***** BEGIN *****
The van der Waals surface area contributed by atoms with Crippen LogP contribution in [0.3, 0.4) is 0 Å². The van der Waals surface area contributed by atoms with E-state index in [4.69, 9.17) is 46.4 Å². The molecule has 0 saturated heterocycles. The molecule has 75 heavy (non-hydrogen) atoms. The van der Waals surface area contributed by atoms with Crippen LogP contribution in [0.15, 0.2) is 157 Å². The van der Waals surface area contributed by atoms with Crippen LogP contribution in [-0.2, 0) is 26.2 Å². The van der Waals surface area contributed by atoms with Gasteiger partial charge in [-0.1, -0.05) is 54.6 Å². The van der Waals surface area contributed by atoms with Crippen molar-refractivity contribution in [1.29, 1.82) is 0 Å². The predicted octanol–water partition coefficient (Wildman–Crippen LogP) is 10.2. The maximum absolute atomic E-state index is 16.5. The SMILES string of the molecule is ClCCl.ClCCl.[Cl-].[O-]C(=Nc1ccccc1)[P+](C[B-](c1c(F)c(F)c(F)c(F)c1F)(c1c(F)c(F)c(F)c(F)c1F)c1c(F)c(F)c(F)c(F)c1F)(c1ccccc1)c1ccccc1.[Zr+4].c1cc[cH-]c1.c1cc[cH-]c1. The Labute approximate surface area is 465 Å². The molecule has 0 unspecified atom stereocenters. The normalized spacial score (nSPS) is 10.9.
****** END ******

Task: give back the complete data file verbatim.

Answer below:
The van der Waals surface area contributed by atoms with Crippen LogP contribution in [0.3, 0.4) is 0 Å². The van der Waals surface area contributed by atoms with E-state index in [4.69, 9.17) is 46.4 Å². The molecule has 0 saturated heterocycles. The molecule has 75 heavy (non-hydrogen) atoms. The van der Waals surface area contributed by atoms with Crippen LogP contribution in [0.15, 0.2) is 157 Å². The van der Waals surface area contributed by atoms with Crippen LogP contribution in [-0.2, 0) is 26.2 Å². The van der Waals surface area contributed by atoms with Gasteiger partial charge in [-0.1, -0.05) is 54.6 Å². The van der Waals surface area contributed by atoms with Crippen molar-refractivity contribution in [1.29, 1.82) is 0 Å². The predicted octanol–water partition coefficient (Wildman–Crippen LogP) is 10.2. The maximum absolute atomic E-state index is 16.5. The SMILES string of the molecule is ClCCl.ClCCl.[Cl-].[O-]C(=Nc1ccccc1)[P+](C[B-](c1c(F)c(F)c(F)c(F)c1F)(c1c(F)c(F)c(F)c(F)c1F)c1c(F)c(F)c(F)c(F)c1F)(c1ccccc1)c1ccccc1.[Zr+4].c1cc[cH-]c1.c1cc[cH-]c1. The Labute approximate surface area is 465 Å². The molecule has 0 unspecified atom stereocenters. The normalized spacial score (nSPS) is 10.9.